In the meantime, Congress must restore the Voting Rights Act. In Shelby County v. Holder, the U.S. Supreme Court struck down Section 4 of the Voting Rights Act. This section determined which states have a history of voting discrimination and must get federal preapproval before changing their voting laws or practices.
America is a nation of immigrants, and we pride ourselves on welcoming individuals and families from all over the world. Nashville is lucky to have one of the greatest immigrant communities in the nation. And I believe that we need comprehensive immigration reform. We can find the right balance to fix our broken system and protect our nation.
The Senate overwhelmingly passed a bipartisan agreement in 2013. It was the most promising development on comprehensive immigration reform we've seen in decades. Support came from 14 Republican senators – including both of our Tennessee senators, Republicans Lamar Alexander and Bob Corker – after the inclusion of new, tough border security measures. There’s a very broad coalition behind this approach. Support ranges from the Chamber of Commerce to Nashville’s colleges and universities to church groups like the Southern Baptists and the Catholic Church. I believe this legislation would have solved many of the issues in our current system, but the House was never even allowed to vote on it.
In 2010, I voted for the DREAM Act, also a part of the Senate proposal, because I believe that those young people who are willing to get an education or serve in our military should be encouraged to pursue the American dream of citizenship. They came to America through no fault of their own; many are now top students, hard workers and brave soldiers. America needs their talent.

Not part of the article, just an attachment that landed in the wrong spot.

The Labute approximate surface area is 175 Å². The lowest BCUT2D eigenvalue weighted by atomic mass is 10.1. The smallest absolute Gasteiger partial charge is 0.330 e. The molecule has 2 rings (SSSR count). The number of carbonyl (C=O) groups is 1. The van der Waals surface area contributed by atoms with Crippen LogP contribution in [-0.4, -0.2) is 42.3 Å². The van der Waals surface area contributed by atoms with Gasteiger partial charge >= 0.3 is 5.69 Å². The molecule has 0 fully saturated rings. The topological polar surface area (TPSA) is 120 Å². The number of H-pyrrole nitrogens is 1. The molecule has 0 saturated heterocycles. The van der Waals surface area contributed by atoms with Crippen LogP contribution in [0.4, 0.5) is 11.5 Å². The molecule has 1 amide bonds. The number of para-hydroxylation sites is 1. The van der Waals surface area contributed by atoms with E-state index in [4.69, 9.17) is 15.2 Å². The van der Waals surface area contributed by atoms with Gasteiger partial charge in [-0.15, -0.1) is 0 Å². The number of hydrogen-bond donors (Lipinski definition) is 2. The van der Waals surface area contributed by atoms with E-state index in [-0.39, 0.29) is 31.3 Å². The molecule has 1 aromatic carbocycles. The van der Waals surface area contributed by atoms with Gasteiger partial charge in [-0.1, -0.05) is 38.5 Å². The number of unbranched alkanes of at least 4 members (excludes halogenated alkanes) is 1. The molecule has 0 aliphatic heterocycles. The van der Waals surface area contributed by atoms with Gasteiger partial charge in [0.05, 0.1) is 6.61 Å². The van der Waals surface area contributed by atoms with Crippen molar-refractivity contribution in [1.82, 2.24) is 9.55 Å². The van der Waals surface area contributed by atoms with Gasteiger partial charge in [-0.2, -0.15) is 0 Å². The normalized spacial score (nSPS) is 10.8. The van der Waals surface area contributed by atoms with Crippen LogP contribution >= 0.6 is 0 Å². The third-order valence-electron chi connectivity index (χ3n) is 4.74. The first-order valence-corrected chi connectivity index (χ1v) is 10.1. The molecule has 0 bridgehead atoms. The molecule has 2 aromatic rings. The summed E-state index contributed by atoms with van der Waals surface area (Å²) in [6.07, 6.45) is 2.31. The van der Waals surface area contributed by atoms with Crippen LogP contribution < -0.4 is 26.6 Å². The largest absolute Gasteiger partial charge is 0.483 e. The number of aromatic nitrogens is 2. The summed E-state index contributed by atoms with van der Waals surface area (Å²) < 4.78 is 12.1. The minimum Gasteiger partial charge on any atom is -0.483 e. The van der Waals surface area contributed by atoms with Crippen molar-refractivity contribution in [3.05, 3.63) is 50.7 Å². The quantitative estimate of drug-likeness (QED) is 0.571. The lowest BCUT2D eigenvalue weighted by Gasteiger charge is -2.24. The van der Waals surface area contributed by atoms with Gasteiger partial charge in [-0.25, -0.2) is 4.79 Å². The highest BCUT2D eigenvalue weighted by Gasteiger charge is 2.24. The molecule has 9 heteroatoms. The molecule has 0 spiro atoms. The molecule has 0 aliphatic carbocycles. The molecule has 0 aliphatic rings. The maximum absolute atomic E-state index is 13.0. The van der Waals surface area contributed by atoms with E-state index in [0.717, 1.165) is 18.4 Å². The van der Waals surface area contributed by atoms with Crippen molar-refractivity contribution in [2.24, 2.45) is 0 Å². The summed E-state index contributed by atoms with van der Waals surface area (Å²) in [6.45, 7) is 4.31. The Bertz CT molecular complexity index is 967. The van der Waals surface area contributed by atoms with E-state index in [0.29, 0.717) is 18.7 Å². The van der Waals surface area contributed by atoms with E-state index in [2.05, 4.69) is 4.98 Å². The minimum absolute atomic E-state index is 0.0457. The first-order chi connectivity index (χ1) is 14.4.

More on Civil Rights and Equality
WASHINGTON – Congressman Jim Cooper (TN-05) issued the following statement on his decision to vote to charge President Trump with abuse of power and obstruction of Congress:
WASHINGTON – Congressman Jim Cooper (TN-05) issued the following statement in response to the two Articles of Impeachment brought forth against President Trump,
WASHINGTON – U.S. Congressman Jim Cooper (TN-05) issued the following statement in support of impeachment proceedings against President Trump:
“It’s time for the House of Representatives to begin the impeachment process against President Trump. The President’s invitation to yet another foreign power—this time Ukraine—to undermine U.S. elections requires that Congress begin the process in our Constitution to levy formal charges against him.